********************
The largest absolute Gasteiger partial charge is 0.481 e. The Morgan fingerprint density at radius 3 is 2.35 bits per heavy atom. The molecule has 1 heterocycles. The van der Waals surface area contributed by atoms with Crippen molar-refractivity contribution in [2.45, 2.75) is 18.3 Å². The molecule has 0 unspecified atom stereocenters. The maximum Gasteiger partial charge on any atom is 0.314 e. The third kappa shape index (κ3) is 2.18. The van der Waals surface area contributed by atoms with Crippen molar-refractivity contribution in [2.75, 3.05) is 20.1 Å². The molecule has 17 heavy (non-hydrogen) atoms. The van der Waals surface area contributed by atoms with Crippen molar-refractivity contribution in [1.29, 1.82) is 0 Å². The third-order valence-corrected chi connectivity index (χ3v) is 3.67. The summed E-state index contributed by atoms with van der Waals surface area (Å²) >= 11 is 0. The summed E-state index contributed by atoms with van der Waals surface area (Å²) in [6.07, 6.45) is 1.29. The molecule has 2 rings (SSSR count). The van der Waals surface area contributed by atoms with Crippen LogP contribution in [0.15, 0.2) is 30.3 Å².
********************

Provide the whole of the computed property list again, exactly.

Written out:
The largest absolute Gasteiger partial charge is 0.481 e. The Morgan fingerprint density at radius 3 is 2.35 bits per heavy atom. The molecule has 1 heterocycles. The van der Waals surface area contributed by atoms with Crippen molar-refractivity contribution in [2.45, 2.75) is 18.3 Å². The molecule has 0 unspecified atom stereocenters. The maximum Gasteiger partial charge on any atom is 0.314 e. The third kappa shape index (κ3) is 2.18. The van der Waals surface area contributed by atoms with Crippen molar-refractivity contribution in [2.75, 3.05) is 20.1 Å². The molecule has 17 heavy (non-hydrogen) atoms. The van der Waals surface area contributed by atoms with Crippen molar-refractivity contribution in [1.29, 1.82) is 0 Å². The third-order valence-corrected chi connectivity index (χ3v) is 3.67. The summed E-state index contributed by atoms with van der Waals surface area (Å²) >= 11 is 0. The summed E-state index contributed by atoms with van der Waals surface area (Å²) in [6.07, 6.45) is 1.29. The molecule has 2 rings (SSSR count). The van der Waals surface area contributed by atoms with Crippen LogP contribution in [0.15, 0.2) is 30.3 Å².